More than 120  policymakers, teachers, teacher educators, and administrators explored global approaches and ideas for improving American math skills at the First International Symposium on Early Mathematics Education held April 17–18 at Erikson Institute.

Erikson’s Early Mathematics Education Project hosted the event, bringing leading experts from Australia, Japan, China, and Singapore to Chicago to share insights on how math is taught to young children in their countries. In breakout sessions, participants discussed how to apply these ideas to enhance how math is taught in the U.S. and generated policy recommendations for change.

Catalyst Chicago covered the symposium. Read the article here.

Presenters included:

  • Kiyomi Akita, professor in the Department of Teaching, Curriculum, and Learning Environments at the Graduate School of Education at Tokyo University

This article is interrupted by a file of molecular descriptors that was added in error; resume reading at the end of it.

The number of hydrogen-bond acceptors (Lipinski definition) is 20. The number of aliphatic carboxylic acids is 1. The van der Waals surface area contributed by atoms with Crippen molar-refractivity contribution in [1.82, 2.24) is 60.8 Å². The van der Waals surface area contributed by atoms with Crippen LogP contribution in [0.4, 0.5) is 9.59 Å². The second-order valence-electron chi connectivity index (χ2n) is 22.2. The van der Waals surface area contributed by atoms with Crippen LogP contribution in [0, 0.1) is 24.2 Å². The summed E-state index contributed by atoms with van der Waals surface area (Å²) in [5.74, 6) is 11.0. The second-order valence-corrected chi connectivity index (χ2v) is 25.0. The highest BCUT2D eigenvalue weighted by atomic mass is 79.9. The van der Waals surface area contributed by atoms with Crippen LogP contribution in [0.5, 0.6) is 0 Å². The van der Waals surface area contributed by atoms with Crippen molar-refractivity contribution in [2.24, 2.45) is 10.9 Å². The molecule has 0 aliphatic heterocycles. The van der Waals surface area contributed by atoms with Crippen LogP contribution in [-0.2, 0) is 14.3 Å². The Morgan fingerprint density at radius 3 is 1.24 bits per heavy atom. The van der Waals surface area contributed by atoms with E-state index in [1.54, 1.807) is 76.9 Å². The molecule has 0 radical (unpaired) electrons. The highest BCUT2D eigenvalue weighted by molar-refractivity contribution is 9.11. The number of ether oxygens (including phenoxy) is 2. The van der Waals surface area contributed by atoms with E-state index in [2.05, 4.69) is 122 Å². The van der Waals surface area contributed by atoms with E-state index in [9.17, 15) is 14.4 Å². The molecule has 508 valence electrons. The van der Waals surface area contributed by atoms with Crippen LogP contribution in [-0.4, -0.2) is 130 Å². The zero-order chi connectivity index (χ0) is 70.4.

• Lyn English, professor of mathematics education in the School of Mathematics, Science, and Technology Education at Queensland University of Technology and founding editor of the international journal, Mathematical Thinking and Learning
  • Joanne Mulligan, isan associate professor in mathematics education and associate director of the Centre for Research in Mathematics and Science Education (CRiMSE) at Macquarie University in Sydney
  • Angela Giglio Andrews, assistant professor of mathematics education at National-Louis University
  • Liping Ma, member of the National Mathematics Advisory Panel (2006–08) and author of  Knowing and Teaching Mathematics
  • Ban Har Yeap, an assistant professor of mathematics and mathematics education at Nanyang Technological University in Singapore who has authored a kindergarten math textbook series for the state of California

Video, presentations, and other materials from the symposium will be posted here.